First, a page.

By: Raenu Charles   |   Posted: December 29, 2022

As a child, my mother was sponsored in Compassion’s program in India. As an adult, she helped give our family the opportunity to sponsor a child too — and to travel across the world to meet her. Here’s our story.

How a Legacy of Sponsorship Led My Mom and I to Kenya

As a child, my mother was sponsored in Compassion’s program in India. As an adult, she helped give our family the opportunity to sponsor a child too — and to travel across the world to meet her. Here’s our story.

Written by Raenu Charles
Photography by Chuck Bigger, Raenu Charles and Arima
Arima smiles at the camera
Arima, the young woman in Kenya who the Charles family sponsored.

“You have no idea how long I’ve prayed for this,” said my mom, Anita Charles, as she lay on her twin-sized mattress beneath a bright blue mosquito net.

We were in Wamba, Kenya to visit Arima, a girl we had sponsored through Compassion for over a decade. When we’d first picked up her child packet at a Compassion Sunday event at our church, we’d chosen her because she was the same age as me. Now, we’re both 22. I was headed to Kenya on a study abroad, and my mom planned to join me once it was finished. It was the perfect opportunity for us to finally meet Arima.

“Prayed for what?” I asked absently, absorbed in unpacking.

“Look at that green folder,” she said.

I opened up the green plastic folder strewn amidst our belongings, thick with papers. Inside was every picture, every drawing and every letter that Arima had ever sent us, including her original sponsor packet. My mom had kept it all.

For anyone, meeting their sponsored child is an anticipated, emotional moment. For my mom, there’s an added layer of meaning. Forty years ago, a sponsorship packet from Oregon held a picture of her, a smiling young girl from Chennai, India. She knew how important every one of Arima’s letters were because she used to write them too.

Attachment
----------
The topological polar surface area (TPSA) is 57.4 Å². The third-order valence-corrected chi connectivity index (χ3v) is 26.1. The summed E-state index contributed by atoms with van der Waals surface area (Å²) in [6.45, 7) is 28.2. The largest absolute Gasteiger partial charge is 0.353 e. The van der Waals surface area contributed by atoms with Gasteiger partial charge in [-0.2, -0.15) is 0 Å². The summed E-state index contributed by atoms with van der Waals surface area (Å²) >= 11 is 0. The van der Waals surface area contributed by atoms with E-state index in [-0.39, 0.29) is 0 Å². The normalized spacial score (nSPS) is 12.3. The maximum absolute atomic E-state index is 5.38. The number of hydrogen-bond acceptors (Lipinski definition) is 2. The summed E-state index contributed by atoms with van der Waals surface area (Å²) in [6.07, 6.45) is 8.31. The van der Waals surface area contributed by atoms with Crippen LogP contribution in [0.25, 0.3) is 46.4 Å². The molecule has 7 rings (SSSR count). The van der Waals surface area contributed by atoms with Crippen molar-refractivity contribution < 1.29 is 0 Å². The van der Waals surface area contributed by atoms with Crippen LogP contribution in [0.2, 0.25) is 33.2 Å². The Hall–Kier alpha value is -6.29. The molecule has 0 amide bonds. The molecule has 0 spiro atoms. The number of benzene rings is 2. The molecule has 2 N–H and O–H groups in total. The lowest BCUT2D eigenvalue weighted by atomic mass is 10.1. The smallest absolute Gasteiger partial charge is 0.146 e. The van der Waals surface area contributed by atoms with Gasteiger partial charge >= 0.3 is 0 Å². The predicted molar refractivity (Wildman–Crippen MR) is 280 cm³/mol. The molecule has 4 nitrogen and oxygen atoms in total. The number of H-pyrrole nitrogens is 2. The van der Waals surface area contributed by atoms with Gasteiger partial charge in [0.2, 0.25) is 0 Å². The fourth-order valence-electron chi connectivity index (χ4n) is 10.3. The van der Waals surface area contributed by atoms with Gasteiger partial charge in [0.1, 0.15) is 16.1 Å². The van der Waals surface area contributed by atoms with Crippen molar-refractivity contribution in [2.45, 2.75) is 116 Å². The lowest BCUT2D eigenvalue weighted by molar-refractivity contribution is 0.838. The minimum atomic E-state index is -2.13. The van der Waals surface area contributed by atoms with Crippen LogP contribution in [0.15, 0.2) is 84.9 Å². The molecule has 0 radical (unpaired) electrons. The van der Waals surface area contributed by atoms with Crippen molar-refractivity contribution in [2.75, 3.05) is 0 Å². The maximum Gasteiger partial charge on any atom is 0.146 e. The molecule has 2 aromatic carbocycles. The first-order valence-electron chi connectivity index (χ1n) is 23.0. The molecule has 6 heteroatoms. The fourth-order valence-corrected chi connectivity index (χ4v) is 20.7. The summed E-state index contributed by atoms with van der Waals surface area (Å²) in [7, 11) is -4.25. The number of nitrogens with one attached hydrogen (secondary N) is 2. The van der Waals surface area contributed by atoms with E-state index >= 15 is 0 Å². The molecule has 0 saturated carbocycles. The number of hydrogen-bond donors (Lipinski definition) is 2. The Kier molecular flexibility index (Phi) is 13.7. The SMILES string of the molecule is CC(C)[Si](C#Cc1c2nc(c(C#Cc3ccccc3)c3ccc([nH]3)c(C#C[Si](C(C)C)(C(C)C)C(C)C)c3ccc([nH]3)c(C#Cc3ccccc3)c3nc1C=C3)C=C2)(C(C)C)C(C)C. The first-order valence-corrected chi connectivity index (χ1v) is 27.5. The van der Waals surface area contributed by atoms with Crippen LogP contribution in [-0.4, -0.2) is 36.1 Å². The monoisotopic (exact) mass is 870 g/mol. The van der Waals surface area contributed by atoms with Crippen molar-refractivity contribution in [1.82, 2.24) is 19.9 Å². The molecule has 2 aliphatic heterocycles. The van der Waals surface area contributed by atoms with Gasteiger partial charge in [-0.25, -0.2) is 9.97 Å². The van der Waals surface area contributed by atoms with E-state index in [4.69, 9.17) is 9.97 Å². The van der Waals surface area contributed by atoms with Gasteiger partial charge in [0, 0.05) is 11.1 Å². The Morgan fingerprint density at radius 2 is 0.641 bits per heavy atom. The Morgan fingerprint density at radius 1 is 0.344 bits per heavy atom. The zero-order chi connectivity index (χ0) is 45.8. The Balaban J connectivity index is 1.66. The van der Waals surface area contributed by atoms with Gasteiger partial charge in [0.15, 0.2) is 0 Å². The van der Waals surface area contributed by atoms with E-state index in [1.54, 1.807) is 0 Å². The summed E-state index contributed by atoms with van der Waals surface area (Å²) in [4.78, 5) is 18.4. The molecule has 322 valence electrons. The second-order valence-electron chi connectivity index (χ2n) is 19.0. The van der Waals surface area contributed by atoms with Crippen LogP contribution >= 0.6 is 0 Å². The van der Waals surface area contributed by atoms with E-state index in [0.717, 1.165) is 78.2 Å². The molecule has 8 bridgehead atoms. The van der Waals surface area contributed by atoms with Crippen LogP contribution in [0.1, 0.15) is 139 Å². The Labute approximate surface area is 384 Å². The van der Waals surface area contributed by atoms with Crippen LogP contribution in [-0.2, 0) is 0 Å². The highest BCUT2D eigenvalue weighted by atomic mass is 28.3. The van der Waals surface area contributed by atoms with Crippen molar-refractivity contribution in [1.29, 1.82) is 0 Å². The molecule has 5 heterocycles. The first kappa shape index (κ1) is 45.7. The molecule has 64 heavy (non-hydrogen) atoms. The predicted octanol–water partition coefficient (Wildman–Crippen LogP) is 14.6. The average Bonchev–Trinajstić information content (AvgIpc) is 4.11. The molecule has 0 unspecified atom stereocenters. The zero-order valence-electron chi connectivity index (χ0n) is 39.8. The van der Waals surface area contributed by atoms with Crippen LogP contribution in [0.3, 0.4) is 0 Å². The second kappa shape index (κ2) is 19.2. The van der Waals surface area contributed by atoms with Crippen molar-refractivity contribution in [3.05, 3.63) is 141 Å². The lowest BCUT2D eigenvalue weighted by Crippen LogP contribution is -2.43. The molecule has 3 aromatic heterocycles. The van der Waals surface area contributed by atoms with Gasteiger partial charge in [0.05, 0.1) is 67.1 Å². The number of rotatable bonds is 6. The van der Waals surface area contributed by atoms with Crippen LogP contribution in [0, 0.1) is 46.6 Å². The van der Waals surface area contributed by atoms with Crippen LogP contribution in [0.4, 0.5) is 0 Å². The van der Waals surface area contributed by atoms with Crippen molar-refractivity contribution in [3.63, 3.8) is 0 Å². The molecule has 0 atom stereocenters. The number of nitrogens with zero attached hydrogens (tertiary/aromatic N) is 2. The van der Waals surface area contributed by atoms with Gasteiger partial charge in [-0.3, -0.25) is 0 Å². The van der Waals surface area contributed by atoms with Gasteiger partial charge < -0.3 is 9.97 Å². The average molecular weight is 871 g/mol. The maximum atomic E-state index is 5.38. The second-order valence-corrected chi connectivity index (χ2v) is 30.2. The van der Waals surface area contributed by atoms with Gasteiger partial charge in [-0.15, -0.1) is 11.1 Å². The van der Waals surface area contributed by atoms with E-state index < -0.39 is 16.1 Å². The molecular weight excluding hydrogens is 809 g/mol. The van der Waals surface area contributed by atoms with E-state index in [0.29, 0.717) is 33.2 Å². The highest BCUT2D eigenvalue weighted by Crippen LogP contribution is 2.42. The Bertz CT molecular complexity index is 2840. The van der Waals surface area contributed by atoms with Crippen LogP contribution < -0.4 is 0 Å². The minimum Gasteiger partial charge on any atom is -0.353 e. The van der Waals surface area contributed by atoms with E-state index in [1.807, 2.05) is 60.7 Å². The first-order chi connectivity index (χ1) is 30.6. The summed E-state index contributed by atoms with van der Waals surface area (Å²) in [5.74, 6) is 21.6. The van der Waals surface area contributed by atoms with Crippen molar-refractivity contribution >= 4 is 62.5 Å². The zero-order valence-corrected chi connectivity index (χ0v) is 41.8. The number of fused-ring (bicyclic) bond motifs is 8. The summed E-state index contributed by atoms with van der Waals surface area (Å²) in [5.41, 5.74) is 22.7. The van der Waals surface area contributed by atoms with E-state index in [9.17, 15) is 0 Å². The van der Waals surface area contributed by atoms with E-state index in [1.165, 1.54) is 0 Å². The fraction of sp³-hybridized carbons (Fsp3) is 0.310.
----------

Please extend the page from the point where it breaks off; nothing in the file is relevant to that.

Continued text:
Chennai, 1980s

My mom grew up in a one-bedroom apartment in one of India’s largest cities, Chennai. She and her brother were raised by a single mother on a teacher’s salary. Though my mom had a supportive network of cousins, aunts and grandmothers to help her grow emotionally and spiritually, the family struggled. She and my uncle took turns sleeping on the ground as there was only room for one bed. There were often cockroaches in their sugar.

In India, as in Kenya, the public education system is often underfunded and overcrowded. An education at public school often doesn’t set students up to go to college or find a career, pressuring parents who want a better future for their children to pay for private school. These fees are a huge barrier to quality education, and my Pati (grandmother) was struggling to pay them.

One of my mom’s teachers noticed the family’s struggles and helped register my mom in Compassion’s program at a local church.

Because of the sponsorship through Compassion, I was able to go to a school that taught me to love Jesus and that gave me a good education,” my mom says. “Having the love of Jesus and having education — both bring lifelong fulfillment.

My mom was able to go to college and received a degree in mechanical engineering. She met my dad in welding class, and in 1995, they got married. My dad decided to pursue a graduate degree in Toledo, Ohio, and almost 30 years ago, they moved to the United States and started a family. And eventually, her new life in Toledo led her to the Compassion Sunday, where we chose to sponsor Arima.